Wish List After Stillbirth

In the midst of our grief, I received the below wish list, which was sent to me by a friend of a friend whose child was stillborn. I found parts of it comforting after we lost Bella and it’s a good starting place as you begin piecing life back together.  It’s also a good resource for friends and family looking to support loved ones in the wake of stillbirth or pregnancy loss.

Wish List After Stillbirth

  1. I wish our baby hadn’t died. I wish I had her back.
  2. I wish you wouldn’t be afraid to speak her name. Our baby lived and was very important to us. I need to hear that she was important to you as well.
  3. If I cry and get emotional when you talk about our baby, I wish you knew that it isn’t because you have hurt me. Our baby’s death is the cause of my tears. You have talked about our baby, and you have allowed me to share my grief. I thank you for both.
  4. Being a bereaved parent is not contagious, so I wish you wouldn’t shy away from me. I need you more than ever.
  5. I need diversions, so I do want to hear about you; but I also want you to hear about me. I might be sad and I might cry, but I wish you would let me talk about our baby, my favorite topic of the day.
  6. I know that you think of and pray for me often. I also know that our baby’s death pains you, too. I wish you would let me know things through a phone call, a card or a note, or a real big hug.
  7. I wish you wouldn’t expect my grief to be over in six months. These first months are traumatic for me, but I wish you could understand that my grief will never be over. I will suffer the death of our baby until the day I die.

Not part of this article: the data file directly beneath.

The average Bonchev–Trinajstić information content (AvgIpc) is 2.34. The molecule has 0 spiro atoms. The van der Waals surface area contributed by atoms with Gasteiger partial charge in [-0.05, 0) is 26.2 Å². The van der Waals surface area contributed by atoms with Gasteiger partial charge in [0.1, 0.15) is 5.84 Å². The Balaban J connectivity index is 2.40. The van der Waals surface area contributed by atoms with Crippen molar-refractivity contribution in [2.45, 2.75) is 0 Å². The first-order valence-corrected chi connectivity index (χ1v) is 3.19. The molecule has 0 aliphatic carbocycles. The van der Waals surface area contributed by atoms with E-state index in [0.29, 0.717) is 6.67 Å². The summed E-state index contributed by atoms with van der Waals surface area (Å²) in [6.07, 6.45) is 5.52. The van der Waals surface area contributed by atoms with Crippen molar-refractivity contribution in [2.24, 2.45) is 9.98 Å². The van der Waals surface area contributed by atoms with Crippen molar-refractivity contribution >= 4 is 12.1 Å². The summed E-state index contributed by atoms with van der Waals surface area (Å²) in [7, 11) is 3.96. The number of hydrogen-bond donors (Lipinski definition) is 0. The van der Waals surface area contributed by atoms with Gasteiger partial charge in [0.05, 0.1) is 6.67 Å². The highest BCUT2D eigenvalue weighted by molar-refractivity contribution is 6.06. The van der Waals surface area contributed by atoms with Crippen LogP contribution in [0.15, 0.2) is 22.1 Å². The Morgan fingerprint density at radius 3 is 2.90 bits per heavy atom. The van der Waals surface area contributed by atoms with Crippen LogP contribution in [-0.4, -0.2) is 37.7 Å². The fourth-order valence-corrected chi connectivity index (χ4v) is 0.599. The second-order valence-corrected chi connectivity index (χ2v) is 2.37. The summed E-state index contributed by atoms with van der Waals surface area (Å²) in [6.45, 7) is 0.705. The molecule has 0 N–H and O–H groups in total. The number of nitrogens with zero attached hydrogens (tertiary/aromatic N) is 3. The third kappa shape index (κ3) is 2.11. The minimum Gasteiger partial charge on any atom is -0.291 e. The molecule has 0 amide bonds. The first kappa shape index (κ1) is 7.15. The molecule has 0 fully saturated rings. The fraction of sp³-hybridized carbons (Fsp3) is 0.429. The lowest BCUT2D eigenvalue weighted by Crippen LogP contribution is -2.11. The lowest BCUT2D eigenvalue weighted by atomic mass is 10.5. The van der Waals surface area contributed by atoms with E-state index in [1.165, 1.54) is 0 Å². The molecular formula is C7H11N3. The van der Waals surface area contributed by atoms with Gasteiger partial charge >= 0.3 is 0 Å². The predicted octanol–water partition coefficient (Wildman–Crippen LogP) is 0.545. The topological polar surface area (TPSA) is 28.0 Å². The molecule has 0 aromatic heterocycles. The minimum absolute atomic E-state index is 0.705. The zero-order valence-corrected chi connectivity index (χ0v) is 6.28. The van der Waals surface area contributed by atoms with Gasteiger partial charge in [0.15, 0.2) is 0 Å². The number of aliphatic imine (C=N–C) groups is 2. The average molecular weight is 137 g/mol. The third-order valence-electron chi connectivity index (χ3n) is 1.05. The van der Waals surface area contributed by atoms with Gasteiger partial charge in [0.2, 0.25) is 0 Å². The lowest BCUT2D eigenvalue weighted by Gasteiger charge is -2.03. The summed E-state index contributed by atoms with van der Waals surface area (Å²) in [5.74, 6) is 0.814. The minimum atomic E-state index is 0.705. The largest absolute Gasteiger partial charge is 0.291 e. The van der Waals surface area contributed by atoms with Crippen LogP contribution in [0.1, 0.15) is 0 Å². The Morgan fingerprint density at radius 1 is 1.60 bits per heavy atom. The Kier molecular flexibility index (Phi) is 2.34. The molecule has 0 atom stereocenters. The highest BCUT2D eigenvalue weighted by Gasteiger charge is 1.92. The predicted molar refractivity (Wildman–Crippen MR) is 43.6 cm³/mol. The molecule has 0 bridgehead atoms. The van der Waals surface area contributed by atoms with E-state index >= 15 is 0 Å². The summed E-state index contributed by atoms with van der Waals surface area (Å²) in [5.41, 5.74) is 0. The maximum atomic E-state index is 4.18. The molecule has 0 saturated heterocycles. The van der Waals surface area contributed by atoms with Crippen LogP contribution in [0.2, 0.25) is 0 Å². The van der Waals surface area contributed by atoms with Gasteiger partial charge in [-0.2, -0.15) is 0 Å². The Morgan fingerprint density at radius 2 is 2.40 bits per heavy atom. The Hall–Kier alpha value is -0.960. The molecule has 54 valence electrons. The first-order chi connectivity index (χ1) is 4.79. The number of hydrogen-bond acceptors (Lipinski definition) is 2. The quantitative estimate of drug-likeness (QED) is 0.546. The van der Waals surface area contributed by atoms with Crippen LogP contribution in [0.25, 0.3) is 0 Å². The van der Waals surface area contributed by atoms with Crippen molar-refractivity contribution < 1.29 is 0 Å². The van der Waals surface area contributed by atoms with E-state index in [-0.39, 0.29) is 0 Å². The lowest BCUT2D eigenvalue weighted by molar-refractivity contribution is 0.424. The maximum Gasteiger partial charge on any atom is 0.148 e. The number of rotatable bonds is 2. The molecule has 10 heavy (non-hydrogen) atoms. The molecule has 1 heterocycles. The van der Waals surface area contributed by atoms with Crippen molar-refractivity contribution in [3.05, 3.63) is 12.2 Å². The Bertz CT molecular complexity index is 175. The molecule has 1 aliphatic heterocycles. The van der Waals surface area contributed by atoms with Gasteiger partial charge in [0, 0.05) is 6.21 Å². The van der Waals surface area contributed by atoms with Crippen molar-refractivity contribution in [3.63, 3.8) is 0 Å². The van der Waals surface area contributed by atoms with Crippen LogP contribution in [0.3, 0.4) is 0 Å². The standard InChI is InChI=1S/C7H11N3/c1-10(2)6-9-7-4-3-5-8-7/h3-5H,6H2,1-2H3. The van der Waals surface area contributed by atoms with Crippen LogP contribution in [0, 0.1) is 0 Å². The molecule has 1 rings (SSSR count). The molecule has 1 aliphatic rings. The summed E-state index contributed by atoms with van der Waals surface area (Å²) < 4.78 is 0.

8. I am working very hard in my recovery, but I wish you could understand that I will never fully recover. I will always miss our baby, and I will always grieve that she is gone.
  9. I wish you wouldn’t expect me “not to think about it” or to “be happy”. Neither will happen for a very long time so don’t frustrate yourself.
  10. I don’t want to have a “pity party,” but I do wish you would let me grieve. I must hurt before I can heal.
  11. I wish you understood how my life has shattered. I know it is miserable for you to be around me when I’m feeling miserable. Please be as patient with me as I am with you.
  12. When I say, “I’m doing okay,” I wish you could understand that I don’t feel okay and that I struggle daily.
  13. I wish you knew that all of the grief reactions I’m having are very normal. Depression, anger, hopelessness and overwhelming sadness are all to be expected. So please excuse me when I’m quiet and withdrawn or irritable and cranky.
  14. Your advice to “take one day at a time” is excellent. However, a day is too much and too fast for me right now. I wish you could understand that I’m doing good to handle an hour at a time. I’m living moment by moment.
  15. I wish you understood that grief changes people. When our child died, a big part of me died with her. I am not the same person I was before our baby died, and I will never be that person again.
  16. I wish very much that you could understand – understand my loss and my grief, my silence and my tears, my void and my pain. But I pray daily that you will never understand.

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